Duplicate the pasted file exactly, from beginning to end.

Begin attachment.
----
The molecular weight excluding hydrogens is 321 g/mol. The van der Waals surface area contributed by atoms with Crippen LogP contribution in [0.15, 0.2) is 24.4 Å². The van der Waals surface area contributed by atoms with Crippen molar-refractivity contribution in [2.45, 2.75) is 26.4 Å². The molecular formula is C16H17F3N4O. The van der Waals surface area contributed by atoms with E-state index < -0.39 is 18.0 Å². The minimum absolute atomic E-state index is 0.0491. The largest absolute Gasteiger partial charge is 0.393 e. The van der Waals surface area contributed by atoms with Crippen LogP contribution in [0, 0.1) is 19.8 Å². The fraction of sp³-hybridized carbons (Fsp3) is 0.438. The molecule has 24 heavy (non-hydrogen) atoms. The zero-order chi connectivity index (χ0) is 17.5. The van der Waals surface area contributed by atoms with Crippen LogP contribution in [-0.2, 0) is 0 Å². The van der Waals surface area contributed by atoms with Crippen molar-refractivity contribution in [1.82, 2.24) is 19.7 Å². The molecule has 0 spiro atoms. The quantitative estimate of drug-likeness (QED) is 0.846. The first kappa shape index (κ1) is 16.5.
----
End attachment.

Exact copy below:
The molecular weight excluding hydrogens is 321 g/mol. The van der Waals surface area contributed by atoms with Crippen LogP contribution in [0.15, 0.2) is 24.4 Å². The van der Waals surface area contributed by atoms with Crippen molar-refractivity contribution in [2.45, 2.75) is 26.4 Å². The molecular formula is C16H17F3N4O. The van der Waals surface area contributed by atoms with E-state index < -0.39 is 18.0 Å². The minimum absolute atomic E-state index is 0.0491. The largest absolute Gasteiger partial charge is 0.393 e. The van der Waals surface area contributed by atoms with Crippen LogP contribution in [0, 0.1) is 19.8 Å². The fraction of sp³-hybridized carbons (Fsp3) is 0.438. The molecule has 24 heavy (non-hydrogen) atoms. The zero-order chi connectivity index (χ0) is 17.5. The van der Waals surface area contributed by atoms with Crippen LogP contribution in [-0.2, 0) is 0 Å². The van der Waals surface area contributed by atoms with Crippen molar-refractivity contribution in [1.82, 2.24) is 19.7 Å². The molecule has 0 spiro atoms. The quantitative estimate of drug-likeness (QED) is 0.846. The first kappa shape index (κ1) is 16.5.